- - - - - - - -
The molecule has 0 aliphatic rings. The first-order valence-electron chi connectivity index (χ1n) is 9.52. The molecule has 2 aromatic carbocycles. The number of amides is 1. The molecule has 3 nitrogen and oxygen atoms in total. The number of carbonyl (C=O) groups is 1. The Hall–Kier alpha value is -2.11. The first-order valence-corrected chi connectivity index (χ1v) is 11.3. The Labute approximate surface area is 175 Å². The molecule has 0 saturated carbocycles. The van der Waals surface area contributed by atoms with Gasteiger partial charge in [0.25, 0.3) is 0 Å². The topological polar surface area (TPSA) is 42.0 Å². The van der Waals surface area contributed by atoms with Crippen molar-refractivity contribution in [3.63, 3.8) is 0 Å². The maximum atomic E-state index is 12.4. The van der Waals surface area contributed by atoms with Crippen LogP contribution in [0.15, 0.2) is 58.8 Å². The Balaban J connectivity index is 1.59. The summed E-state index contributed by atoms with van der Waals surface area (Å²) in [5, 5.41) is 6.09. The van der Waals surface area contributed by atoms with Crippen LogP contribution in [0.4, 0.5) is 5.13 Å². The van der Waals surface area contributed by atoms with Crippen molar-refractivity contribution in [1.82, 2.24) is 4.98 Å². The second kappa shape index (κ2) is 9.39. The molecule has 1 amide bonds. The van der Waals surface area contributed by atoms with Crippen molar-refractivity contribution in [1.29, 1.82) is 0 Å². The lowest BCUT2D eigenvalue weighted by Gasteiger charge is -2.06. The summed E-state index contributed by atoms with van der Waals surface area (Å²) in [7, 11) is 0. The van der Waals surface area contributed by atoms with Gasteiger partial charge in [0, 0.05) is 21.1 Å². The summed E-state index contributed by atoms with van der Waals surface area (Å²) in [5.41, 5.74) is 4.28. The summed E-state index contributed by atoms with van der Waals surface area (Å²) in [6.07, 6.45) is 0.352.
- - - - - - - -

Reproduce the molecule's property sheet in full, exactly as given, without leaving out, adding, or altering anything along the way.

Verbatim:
The molecule has 0 aliphatic rings. The first-order valence-electron chi connectivity index (χ1n) is 9.52. The molecule has 2 aromatic carbocycles. The number of amides is 1. The molecule has 3 nitrogen and oxygen atoms in total. The number of carbonyl (C=O) groups is 1. The Hall–Kier alpha value is -2.11. The first-order valence-corrected chi connectivity index (χ1v) is 11.3. The Labute approximate surface area is 175 Å². The molecule has 0 saturated carbocycles. The van der Waals surface area contributed by atoms with Gasteiger partial charge in [0.25, 0.3) is 0 Å². The topological polar surface area (TPSA) is 42.0 Å². The van der Waals surface area contributed by atoms with Crippen molar-refractivity contribution in [3.63, 3.8) is 0 Å². The maximum atomic E-state index is 12.4. The van der Waals surface area contributed by atoms with Crippen LogP contribution in [0.15, 0.2) is 58.8 Å². The Balaban J connectivity index is 1.59. The summed E-state index contributed by atoms with van der Waals surface area (Å²) in [5, 5.41) is 6.09. The van der Waals surface area contributed by atoms with Crippen LogP contribution in [0.4, 0.5) is 5.13 Å². The van der Waals surface area contributed by atoms with Crippen molar-refractivity contribution in [1.82, 2.24) is 4.98 Å². The second kappa shape index (κ2) is 9.39. The molecule has 1 amide bonds. The van der Waals surface area contributed by atoms with Crippen molar-refractivity contribution in [1.29, 1.82) is 0 Å². The lowest BCUT2D eigenvalue weighted by Gasteiger charge is -2.06. The summed E-state index contributed by atoms with van der Waals surface area (Å²) in [7, 11) is 0. The van der Waals surface area contributed by atoms with Gasteiger partial charge in [0, 0.05) is 21.1 Å². The summed E-state index contributed by atoms with van der Waals surface area (Å²) in [5.41, 5.74) is 4.28. The summed E-state index contributed by atoms with van der Waals surface area (Å²) in [6.07, 6.45) is 0.352.